Digital ID program in Korea has still a long way to go

South Korea has promoted the digitisation of administration across departments. Earlier this year, the incumbent Yoon Suk-yeol administration promised to back the government bodies with digital platforms, renovating public services with emerging technologies. The digital ID program, where people can do ID checks with certified apps on their smartphones, officially kicked off last July in the same line with the government’s stance on digitisation. The program celebrated its anniversary recently, but reports say that it still has areas of improvement. 

Digital ID system in South Korea

In South Korea, the only ID that can be stored on smartphones is a driver’s license as of today. Companies first launched a similar service to the official program. This service was available on PASS, an authentication app operated by Korean mobile carrier services in 2020. The app would confirm the information written on the driver’s license, such as name, birth date, and license number, but did not work as a replacement for the plastic card itself. The app explains that it can be used for age identifications at cinemas or convenience stores and even flight check-ins.

On the other hand, the government’s program launched in July is to have digital IDs have the same legal power as their physical counterparts. Taking a step further from the confirmation of license information, the government’s digital allows users to use it for every purpose requiring physical IDs, including financial services, such as bank loans. To issue the digital license, the holder should visit a nearby Driver’s License Examination Office, civil service office, or police station and do an in-person identification check. After the check, they should download the “Mobile ID” app and register their digitised card. The ID can be stored in only one device per holder.

The Interior and Safety Ministry of South Korea explains that the digital ID is secure, protected by blockchain and encryption software. From July 28, 2022, to July 13, 2023, the responsible offices issued more than 1.5 million digital IDs, which accounts for over 16 per cent of all ID issuances.

Digital Government
Courtesy of Digital Government, South Korea

Lack of awareness and low trust in security

Reports say the government spent over 10 billion won ($US 7.5 million) in developing and practising the digital ID program. However, several users are raising concerns that digital IDs cannot be used in some places due to the lack of awareness. Digital IDs may not be accepted at some restaurantsshops, or department stores when the workers are unaware of the program. The news of luxury fashion brand CHANEL declining to accept a customer’s digital ID during an identification check also made headlines last April.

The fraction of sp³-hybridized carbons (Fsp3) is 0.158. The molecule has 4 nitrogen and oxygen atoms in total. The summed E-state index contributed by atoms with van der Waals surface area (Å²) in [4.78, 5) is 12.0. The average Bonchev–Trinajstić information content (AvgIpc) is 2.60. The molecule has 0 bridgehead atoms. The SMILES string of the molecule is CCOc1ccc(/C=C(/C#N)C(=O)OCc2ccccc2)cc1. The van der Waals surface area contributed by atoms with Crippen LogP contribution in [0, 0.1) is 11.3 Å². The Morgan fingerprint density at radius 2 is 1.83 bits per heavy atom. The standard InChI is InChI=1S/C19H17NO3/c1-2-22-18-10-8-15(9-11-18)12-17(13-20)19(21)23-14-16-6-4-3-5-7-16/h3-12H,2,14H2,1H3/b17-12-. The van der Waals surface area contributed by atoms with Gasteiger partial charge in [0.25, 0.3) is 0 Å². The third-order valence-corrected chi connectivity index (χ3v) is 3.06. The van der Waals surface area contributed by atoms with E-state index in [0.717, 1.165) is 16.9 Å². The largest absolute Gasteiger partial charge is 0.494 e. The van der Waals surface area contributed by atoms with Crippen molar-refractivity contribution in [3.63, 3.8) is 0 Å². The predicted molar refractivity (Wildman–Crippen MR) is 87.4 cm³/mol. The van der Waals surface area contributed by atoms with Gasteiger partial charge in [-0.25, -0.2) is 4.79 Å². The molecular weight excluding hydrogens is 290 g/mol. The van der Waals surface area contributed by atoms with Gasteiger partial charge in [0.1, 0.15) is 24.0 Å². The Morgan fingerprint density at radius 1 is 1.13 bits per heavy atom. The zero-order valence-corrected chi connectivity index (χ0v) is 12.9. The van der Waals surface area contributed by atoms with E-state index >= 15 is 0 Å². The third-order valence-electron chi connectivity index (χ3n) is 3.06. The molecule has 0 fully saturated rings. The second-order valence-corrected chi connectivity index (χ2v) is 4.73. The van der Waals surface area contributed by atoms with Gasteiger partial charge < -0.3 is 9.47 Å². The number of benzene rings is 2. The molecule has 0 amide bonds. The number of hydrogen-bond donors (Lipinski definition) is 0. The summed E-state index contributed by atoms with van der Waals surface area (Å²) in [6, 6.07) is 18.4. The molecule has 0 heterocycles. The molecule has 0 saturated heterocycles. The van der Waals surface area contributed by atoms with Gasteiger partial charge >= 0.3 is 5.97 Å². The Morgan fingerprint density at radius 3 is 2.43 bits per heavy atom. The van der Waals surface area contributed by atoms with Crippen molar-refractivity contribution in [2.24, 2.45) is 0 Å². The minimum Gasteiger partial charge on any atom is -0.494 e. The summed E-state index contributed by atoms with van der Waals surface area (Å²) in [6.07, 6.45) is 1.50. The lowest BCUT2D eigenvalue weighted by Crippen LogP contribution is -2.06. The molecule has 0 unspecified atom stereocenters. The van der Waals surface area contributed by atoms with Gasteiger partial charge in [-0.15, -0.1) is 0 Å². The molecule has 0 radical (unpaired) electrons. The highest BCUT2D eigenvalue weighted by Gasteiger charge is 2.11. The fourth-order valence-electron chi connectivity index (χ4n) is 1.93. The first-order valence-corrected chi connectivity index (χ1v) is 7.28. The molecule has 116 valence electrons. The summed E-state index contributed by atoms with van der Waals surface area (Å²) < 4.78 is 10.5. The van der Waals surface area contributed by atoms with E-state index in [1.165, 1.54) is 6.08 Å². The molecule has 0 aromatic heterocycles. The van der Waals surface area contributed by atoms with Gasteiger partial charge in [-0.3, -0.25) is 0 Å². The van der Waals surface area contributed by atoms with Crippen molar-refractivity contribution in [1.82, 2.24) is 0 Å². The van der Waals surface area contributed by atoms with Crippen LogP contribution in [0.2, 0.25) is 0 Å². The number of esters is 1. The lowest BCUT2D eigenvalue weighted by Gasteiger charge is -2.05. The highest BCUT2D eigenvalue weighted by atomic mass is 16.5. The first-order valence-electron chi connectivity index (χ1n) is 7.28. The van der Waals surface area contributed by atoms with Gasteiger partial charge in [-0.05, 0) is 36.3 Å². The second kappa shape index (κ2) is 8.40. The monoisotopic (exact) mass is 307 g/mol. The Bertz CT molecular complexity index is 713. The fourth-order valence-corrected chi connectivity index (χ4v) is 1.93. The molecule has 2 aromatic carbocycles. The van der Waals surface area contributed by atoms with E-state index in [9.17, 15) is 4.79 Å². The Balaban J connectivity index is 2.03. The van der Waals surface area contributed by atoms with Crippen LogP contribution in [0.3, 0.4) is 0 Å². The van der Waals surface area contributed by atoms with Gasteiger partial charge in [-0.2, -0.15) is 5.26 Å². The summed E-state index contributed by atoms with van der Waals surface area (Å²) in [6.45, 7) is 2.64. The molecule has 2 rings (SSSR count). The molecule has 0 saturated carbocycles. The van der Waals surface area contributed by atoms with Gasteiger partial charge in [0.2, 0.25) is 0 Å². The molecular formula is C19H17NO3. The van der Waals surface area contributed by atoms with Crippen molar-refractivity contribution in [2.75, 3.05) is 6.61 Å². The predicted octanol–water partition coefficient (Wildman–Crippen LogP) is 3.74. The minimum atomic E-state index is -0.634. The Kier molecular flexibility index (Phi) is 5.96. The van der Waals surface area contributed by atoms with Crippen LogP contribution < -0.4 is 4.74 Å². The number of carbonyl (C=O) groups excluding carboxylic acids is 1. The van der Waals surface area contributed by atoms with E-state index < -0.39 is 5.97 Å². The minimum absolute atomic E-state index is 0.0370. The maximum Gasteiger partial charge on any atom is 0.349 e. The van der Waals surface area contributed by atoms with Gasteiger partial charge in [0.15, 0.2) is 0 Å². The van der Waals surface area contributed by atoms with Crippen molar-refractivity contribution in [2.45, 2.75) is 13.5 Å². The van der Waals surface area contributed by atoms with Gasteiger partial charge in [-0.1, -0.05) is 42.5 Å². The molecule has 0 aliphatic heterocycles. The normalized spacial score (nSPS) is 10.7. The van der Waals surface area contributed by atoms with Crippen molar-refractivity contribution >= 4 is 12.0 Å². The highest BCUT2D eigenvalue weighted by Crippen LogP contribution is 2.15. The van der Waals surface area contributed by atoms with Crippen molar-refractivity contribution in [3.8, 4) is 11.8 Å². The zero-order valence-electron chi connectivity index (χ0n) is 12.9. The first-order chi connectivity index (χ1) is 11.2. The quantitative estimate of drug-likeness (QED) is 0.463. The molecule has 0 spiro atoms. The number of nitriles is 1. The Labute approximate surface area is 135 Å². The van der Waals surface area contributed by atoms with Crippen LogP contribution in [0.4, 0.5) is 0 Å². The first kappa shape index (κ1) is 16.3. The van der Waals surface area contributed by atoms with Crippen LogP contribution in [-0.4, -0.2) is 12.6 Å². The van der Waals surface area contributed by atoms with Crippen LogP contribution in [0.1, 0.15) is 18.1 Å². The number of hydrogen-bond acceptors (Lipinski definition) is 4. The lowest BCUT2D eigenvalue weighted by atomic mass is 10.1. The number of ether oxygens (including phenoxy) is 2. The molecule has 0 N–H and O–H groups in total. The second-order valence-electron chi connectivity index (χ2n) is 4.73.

Some also suggest that the public prefers plastic cards over digital IDs as they are not sure whether the digitized versions are legally, technologically secure enough. The legal right of digital IDs is not stated in the Road Traffic Act, which binds articles related to physical driver’s licenses, making the digital replica less trustworthy than its physical counterpart. Also, as it is online, there remains a concern about cyberattacks or misuse of digitized IDs. However, the interior ministry said the program leverages secure blockchain technology, not leaving personal data on public cloud services.

Photo Credits: Unsplash

South Korea’s push for secure digital IDs

Rep. Lee Man-hee from People Power Party proposed a revision bill for the Road Traffic Act to raise awareness of the digital ID system and restore public trust on July 27. The lawmaker told the press that he hopes to include digital IDs within the legal boundaries through the bill. The government plans to expand the digital ID program to other ID methods. In June, the interior ministry announced the bill to revise the Resident Registration Act to include a legal basis for a digitised version of the resident registration card, one of the country’s most widely used ID check methods. If the bill passes the National Assembly this year, the program will run trials of digital resident registration cards for about a year and launch it during the second half of 2024 at the earliest, reports say. 

The ministry explains that digitised resident registration cards will have the same legal right as physical cards and be protected through the latest security technologies, such as encryption, to prevent cyberattacks or replication attempts. Whether this card would be more widely used and secure than existing digital IDs is still a question that only time can answer. 

Sunny Um is a Seoul-based journalist working with 4i Magazine. She writes and talks about policies, business updates, and social issues around the Korean tech industry. She is best known for in-depth explanations of local issues for readers who need a better understanding of the Korean context. Sunny’s works appeared in prominent Korean news outlets, such as the Korea Times and Wired Korea. She currently makes regular writing contributions to newsrooms worldwide, such as Maritime Fairtrade, a non-profit media organization based in Singapore. She also works as a content strategist at 1021 Creative. A person who holds a Master’s degree in Political Economy from King’s College London, she loves to follow up on news of Korean politics and economy when she’s not writing.